Hoarding – when does it become a disorder?
The phenomenon of hoarding as distinct from collecting has become a topic for debate and for research by psychologists as well as having its own section as a disorder on the NHS website.
It is a popular assumption that women are more likely to be hoarders than men but so far there has been little evidence from research to confirm this.
What has been suggested, however, is that males and females consume in different ways with women more likely to be seen as compulsive shoppers and collectors of clutter. On the other hand, there is also a suggestion that this conclusion is the result of gender stereotyping rather than a real difference.
Research has shown that hoarding tends to intensify with age, although it is arguable whether this is so much a disorder as a desire to keep hold of items that are treasured as mementos and souvenirs as well as records and heirlooms to pass on to the generations that follow.
A new study carried out in Brazil and published in Psychiatry Research has found that when it comes to pets collectors of large numbers of animals are most likely to be women and the phenomenon was most likely to be found among elderly, single women.
When does hoarding become classifiable as a disorder?
According to the NHS, a hoarding disorder is “where someone acquires an excessive number of items and stores them in a chaotic manner”.
It becomes a problem when it interferes with everyday living and starts to affect a person’s quality of life.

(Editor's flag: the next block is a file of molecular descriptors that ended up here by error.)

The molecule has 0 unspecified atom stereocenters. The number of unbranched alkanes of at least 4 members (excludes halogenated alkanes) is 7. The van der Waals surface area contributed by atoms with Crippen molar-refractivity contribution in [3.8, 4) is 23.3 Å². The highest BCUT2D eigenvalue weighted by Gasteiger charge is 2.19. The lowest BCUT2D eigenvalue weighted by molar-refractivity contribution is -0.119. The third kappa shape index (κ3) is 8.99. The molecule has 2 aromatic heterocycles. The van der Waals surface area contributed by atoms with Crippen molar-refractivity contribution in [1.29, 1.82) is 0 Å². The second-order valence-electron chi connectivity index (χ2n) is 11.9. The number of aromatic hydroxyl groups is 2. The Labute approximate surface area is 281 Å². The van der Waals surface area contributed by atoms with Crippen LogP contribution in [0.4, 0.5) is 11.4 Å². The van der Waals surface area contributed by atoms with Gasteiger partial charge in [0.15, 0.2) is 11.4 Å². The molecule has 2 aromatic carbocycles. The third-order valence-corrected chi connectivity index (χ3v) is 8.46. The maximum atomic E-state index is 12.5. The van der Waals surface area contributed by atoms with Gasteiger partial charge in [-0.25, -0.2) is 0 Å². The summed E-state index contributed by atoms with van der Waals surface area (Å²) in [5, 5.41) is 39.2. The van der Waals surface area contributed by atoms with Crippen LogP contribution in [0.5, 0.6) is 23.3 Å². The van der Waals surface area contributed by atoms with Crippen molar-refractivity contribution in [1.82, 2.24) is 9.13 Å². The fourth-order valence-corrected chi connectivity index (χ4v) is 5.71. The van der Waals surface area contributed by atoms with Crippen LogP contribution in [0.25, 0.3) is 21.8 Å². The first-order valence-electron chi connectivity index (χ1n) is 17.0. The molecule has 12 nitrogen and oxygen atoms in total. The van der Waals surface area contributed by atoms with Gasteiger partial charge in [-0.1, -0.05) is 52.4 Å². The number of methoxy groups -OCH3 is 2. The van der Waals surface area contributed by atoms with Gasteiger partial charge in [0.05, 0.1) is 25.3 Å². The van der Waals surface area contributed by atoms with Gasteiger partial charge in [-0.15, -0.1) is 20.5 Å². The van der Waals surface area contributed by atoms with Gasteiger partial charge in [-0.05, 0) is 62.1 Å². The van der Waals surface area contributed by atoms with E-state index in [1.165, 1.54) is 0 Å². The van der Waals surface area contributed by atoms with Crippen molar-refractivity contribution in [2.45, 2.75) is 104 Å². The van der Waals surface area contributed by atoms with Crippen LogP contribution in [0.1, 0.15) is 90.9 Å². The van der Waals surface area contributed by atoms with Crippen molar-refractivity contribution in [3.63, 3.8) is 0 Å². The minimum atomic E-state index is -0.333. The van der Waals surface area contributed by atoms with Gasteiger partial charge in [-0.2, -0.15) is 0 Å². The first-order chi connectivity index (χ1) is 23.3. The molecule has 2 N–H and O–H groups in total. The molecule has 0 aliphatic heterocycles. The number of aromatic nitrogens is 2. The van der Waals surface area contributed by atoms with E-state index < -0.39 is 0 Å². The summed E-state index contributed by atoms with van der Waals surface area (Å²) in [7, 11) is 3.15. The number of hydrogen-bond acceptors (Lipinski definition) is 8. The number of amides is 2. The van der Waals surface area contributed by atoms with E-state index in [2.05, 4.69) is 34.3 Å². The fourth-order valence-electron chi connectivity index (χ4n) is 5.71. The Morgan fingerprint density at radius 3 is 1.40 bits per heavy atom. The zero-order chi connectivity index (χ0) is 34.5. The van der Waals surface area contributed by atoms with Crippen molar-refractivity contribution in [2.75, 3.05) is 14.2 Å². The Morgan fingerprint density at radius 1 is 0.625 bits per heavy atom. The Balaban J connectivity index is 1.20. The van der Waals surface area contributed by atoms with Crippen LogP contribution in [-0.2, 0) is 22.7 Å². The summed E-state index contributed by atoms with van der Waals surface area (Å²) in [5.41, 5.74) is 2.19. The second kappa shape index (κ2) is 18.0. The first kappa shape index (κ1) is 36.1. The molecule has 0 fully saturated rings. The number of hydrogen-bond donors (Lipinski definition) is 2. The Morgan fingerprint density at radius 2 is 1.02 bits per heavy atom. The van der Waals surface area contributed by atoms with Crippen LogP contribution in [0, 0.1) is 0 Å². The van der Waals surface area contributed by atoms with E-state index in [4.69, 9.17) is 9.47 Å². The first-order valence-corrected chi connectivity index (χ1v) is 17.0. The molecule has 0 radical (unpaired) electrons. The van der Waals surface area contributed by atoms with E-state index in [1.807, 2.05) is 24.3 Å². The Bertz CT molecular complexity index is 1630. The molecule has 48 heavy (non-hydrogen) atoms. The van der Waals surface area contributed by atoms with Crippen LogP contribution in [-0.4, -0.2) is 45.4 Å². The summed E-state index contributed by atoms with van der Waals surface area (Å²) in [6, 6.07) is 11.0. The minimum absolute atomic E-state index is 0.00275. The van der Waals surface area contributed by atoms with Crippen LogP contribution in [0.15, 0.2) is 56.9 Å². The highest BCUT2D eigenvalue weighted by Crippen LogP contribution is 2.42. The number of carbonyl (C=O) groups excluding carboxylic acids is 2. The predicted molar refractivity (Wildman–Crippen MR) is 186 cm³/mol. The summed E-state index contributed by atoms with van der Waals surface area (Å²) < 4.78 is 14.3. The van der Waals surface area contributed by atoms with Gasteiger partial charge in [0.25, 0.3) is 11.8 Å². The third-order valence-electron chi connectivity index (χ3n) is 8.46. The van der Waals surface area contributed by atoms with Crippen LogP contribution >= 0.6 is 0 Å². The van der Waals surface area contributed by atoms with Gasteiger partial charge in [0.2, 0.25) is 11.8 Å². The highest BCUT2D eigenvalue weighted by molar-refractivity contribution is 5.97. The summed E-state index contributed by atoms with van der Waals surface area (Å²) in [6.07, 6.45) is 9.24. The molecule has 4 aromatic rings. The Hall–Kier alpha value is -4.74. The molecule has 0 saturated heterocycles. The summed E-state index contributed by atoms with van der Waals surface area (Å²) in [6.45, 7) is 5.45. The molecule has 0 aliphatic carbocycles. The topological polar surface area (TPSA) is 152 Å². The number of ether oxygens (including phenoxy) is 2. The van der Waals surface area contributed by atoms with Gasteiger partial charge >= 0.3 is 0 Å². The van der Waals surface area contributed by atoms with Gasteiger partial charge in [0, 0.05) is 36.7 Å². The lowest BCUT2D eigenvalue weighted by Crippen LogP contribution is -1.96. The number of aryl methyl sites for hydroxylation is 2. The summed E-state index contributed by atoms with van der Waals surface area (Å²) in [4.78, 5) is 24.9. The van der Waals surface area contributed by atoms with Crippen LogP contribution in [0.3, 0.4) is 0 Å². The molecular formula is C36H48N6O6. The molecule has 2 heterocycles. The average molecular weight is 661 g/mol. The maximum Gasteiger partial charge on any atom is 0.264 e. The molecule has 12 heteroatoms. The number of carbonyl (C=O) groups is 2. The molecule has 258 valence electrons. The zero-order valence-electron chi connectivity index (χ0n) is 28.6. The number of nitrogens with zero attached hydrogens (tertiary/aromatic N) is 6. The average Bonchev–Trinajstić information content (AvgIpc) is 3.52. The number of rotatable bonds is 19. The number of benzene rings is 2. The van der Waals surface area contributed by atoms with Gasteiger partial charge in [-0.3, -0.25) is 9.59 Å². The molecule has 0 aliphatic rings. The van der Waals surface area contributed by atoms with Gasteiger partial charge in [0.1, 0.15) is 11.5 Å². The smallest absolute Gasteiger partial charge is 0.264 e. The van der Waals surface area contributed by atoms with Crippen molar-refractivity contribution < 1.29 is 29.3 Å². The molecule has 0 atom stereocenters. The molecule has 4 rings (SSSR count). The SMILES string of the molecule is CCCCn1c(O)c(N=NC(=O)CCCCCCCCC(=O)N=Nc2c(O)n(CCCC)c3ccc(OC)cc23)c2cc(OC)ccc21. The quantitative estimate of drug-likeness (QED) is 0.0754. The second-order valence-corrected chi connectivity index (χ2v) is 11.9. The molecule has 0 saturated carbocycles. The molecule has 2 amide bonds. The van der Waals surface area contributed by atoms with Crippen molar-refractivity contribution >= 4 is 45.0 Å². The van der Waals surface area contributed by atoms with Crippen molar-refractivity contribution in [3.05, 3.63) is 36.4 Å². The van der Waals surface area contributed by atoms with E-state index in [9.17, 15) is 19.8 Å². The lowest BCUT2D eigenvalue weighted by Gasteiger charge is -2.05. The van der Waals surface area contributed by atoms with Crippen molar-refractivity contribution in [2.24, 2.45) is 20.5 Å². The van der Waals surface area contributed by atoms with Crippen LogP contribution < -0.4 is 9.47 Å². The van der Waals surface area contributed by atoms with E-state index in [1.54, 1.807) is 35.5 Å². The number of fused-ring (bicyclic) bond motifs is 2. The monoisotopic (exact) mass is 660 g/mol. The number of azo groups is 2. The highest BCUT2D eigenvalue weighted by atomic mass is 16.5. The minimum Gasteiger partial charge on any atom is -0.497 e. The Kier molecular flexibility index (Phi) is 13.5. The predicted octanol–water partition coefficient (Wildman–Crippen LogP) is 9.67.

People who are hoarders are more likely to live alone and perhaps have had a childhood deprived of either possessions or family support.
Hoarding can also be a symptom of a mental health issue such as depression, OCD (Obsessive Compulsive Disorder) or even Schizophrenia.
It is the nature of what is hoarded and how it is organised that distinguishes it from a collection since hoarded items generally are disorganised and of little value while the collector is likely to be interested in something specific and to keep the collection in an ordered way.
Hoarding disorder becomes a problem when it takes over a person’s life to such an extent that they cannot easily move around their home and becomes a health risk, perhaps also personal hygiene and relationships with others start to suffer.
According to the NHS if you suspect someone has the condition you should try to persuade them to see their GP, who can refer them to a practitioner of cognitive behaviour therapy. This may include sessions conducted in their home and the purpose is to help them improve their organisational skills as well as their motivation.
Occasionally, if the GP suspects depression they may also prescribe a course of anti-depressants.